When Ian Laviano was a youngster, baseball was his game. “When I was in kindergarten and first grade, T-ball was too easy so I had my dad pitch to me in the backyard,” he said. “I was still good at it, but I discovered lacrosse and switched sports.”
That decision was a home run for Laviano and Cold Spring Harbor. Laviano accepted a scholarship offer from Virginia as a ninth-grader and has been a key player on the Seahawks’ back-to-back state Class C championship teams. Now a senior, the slick attack continues to lead the way for the only undefeated boys lacrosse team on Long Island.
Laviano scored four goals and added five assists as Cold Spring Harbor blitzed host North Shore, 14-3, Saturday in a Nassau CD-I game. The Seahawks, who have defeated Class A powers Syosset and Smithtown West and Class B contender South Side in non-league games, are 10-0 overall, 4-0 in league and riding a 17-game winning streak going back to last season. North Shore fell to 8-2, 2-2.
“Today we played with energy,” CSH coach Dennis Bonn said. “When we do that, we’re a special team.”
Laviano is one of three special offensive talents that make a state three-peat a distinct possibility. Laviano is second in Nassau in goals (34) and points (53). Senior midfielder Matt Licciardi had three assists and leads Nassau with 37 assists. Senior midfielder Taylor Strough had two goals and leads the county with 35 goals.
“It’s so much fun to play with those guys,” Laviano said.
The fun comes from a flashy offense that averages 12.4 goals per game and shares the wealth. Will Reed contributed three goals and Macoy Marion had two. The Seahawks scored the first four goals, and the last eight.
“Ian is a special player who makes everyone else better,” Bonn said. “The defense is always worried about those three guys.”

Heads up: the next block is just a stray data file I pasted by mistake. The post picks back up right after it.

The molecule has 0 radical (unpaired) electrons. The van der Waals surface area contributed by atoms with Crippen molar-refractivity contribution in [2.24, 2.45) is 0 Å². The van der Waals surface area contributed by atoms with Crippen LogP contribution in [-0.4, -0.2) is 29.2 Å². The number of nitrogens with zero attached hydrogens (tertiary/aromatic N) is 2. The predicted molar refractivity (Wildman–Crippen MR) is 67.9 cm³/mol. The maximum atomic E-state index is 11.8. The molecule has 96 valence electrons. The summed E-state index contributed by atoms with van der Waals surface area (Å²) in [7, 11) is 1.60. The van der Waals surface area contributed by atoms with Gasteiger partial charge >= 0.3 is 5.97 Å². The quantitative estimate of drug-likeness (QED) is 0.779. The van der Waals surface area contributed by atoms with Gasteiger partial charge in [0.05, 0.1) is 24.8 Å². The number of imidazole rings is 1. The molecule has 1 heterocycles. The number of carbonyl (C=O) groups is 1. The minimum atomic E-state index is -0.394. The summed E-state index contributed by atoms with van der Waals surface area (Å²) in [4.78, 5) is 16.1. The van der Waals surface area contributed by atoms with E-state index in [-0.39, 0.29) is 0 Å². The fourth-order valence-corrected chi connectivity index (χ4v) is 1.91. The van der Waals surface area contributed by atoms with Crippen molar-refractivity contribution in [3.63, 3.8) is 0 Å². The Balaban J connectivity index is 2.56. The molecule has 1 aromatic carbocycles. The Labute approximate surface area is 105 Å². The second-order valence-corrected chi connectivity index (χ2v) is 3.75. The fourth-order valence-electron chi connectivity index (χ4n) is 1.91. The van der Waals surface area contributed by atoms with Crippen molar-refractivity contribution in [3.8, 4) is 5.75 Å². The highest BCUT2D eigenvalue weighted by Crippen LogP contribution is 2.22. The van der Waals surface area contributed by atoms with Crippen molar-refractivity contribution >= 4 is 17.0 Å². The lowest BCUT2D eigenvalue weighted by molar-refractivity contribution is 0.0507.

Laviano operated mostly from behind the cage and delivered several pinpoint passes into tight windows in front of the net for goals. “He’s got unbelievable hands,” Bonn said. “He’s quick, he catches everyone and can shoot from any angle.”
He scored from in front, from the side of the crease, from a sharp angle and from the slot against North Shore, which had opened the season with eight straight victories. “And for a guy who handles the ball so much, he commits very few turnovers,” Bonn said. Laviano turned it over only twice Saturday.
He should thrive in Virginia’s high-speed offense under new coach Lars Tiffany because of those stick skills, but also extraordinary vision. “That’s what’s improved most about my game — seeing the field,” Laviano said. “The more you see and the better you get.”
That’s true of his longtime buddies, too. “Strough is a shooter. Licciardi gets the assists. I like to do a little of both,” he said. “When we’re playing our game, it’s beautiful lacrosse.”
Licciardi to Laviano to Strough, or any combination, you could say the ball is moving around the horn.